Does the FTC Need to ‘Hold Facebook Accountable’ for Kids’ In-Game Purchases?
Should the FTC investigate Facebook for kids' in-game purchases?
by Causes | 2.22.19
What's the story?
- Over a dozen children’s rights and consumer advocacy organizations are asking the Federal Trade Commission to investigate whether Facebook tricked kids into making in-game purchases.
- Common Sense Media, Campaign for a Commercial-Free Childhood, Center for Digital Democracy, and other organizations argued in a letter to the FTC that the social network may have engaged in illegal, unfair, or deceptive practices by luring children to spend money on in-game purchases without their parents’ consent.
- The complaint follows a late-January investigation by Reveal, a website run by the Center for Investigative Reporting. The article, “Facebook knowingly duped game-playing kids and their parents out of money,” concerned a 2012 class-action lawsuit that the social media company settled in 2016.
- Citing 135 pages of recently unsealed court documents, Reveal described internal Facebook memos where employees called an underage girl a “whale” (a casino term for someone who spends a lot of money) and labeled the practice of duping kids to spend their parents’ money “friendly fraud.”
What are both sides saying?
Children’s, Consumer Advocacy Organizations
- “Facebook’s practice of ‘friendly fraud’ and referring to kids as ‘whales’ shows an ongoing pattern of the company putting profits over people. Kids, under any circumstances, should not be the target of irresponsible and unethical marketing tactics,” said Jim Steyer, CEO of Common Sense Media.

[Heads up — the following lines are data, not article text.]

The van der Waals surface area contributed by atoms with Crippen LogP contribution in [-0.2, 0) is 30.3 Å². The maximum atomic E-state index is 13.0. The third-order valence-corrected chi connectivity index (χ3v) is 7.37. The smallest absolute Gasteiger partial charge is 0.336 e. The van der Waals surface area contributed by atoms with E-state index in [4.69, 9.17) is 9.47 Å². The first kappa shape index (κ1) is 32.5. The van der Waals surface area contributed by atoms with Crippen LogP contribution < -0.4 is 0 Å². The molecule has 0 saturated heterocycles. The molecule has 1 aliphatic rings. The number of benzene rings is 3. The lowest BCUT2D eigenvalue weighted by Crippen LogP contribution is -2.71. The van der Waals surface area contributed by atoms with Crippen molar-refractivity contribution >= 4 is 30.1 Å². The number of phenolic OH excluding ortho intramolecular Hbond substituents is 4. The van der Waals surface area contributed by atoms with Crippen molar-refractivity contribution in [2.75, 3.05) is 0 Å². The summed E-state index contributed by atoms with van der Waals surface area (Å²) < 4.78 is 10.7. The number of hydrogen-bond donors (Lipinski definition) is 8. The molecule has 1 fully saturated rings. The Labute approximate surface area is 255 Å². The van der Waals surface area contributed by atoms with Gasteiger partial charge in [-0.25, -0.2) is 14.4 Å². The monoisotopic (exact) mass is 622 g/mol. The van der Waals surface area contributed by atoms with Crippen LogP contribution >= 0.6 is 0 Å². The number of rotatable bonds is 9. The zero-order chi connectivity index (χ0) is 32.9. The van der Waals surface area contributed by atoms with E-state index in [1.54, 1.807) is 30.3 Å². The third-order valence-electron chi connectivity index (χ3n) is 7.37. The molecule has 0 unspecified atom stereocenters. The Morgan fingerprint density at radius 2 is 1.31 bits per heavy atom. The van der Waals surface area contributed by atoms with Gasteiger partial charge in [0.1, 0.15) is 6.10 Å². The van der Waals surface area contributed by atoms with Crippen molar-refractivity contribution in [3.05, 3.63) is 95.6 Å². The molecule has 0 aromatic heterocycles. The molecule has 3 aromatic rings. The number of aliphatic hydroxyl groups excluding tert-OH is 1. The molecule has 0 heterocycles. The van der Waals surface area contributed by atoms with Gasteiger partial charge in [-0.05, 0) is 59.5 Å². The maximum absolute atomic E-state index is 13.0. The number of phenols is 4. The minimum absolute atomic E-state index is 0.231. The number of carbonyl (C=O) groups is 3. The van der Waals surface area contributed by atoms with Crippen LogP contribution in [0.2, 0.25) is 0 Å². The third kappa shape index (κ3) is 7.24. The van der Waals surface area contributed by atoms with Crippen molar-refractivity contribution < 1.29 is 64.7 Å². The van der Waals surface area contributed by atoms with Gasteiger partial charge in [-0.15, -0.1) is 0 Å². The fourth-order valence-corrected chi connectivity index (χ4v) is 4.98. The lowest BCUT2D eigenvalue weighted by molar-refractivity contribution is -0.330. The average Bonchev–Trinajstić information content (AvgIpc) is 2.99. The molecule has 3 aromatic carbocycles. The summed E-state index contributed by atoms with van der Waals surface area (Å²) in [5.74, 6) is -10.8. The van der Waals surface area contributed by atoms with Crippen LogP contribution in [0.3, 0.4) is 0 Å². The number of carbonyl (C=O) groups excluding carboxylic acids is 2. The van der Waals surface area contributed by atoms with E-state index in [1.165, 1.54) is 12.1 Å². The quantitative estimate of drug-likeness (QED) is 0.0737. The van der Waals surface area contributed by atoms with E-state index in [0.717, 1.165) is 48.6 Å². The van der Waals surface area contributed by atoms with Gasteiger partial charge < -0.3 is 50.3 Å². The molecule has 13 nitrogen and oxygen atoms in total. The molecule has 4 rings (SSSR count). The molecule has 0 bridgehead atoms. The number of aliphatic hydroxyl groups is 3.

“Facebook has a moral obligation to change its culture toward practices that foster the well-being of kids and families, and the FTC should ensure Facebook is acting responsibly.”
- “Facebook’s scamming of children is not only unethical and reprehensible – it’s likely a violation of consumer protection laws,” said Josh Golin, Executive Director of Campaign for Commercial-Free Childhood.
“Time and time again, we see that Facebook plays by its own rules regardless of the cost to children, families and society. We urge the FTC to hold Facebook accountable.”
- A spokesperson for Facebook released a statement to multiple news organizations Thursday, saying it updated its policies in 2016 to address purchases made by minors.
"We want people to have safe and enjoyable gaming experiences on Facebook, so providing resources to seek refunds for unauthorized purchases made in games is an important part of the platform. We have in place mechanisms to prevent fraud at the time of purchase and we offer people the option to dispute purchases and seek refunds,” a company spokesman said in a statement.
"As part of our long history of working with parents and experts to offer tools for families navigating Facebook and the web, Facebook also has safeguards in place regarding minors' purchases. In 2016, we updated our terms and now provide dedicated resources for refund requests related to purchases made by minors on Facebook, including special training for our reviewers."
- The FTC would only confirm it received the complaint but said it had no further comment.
What do you think?
Should the FTC investigate Facebook for “friendly fraud”? Or has Facebook adequately addressed the issue? Take action and tell your reps, then share your thoughts below.
(Photo Credit: iStockphoto.com / triloks)
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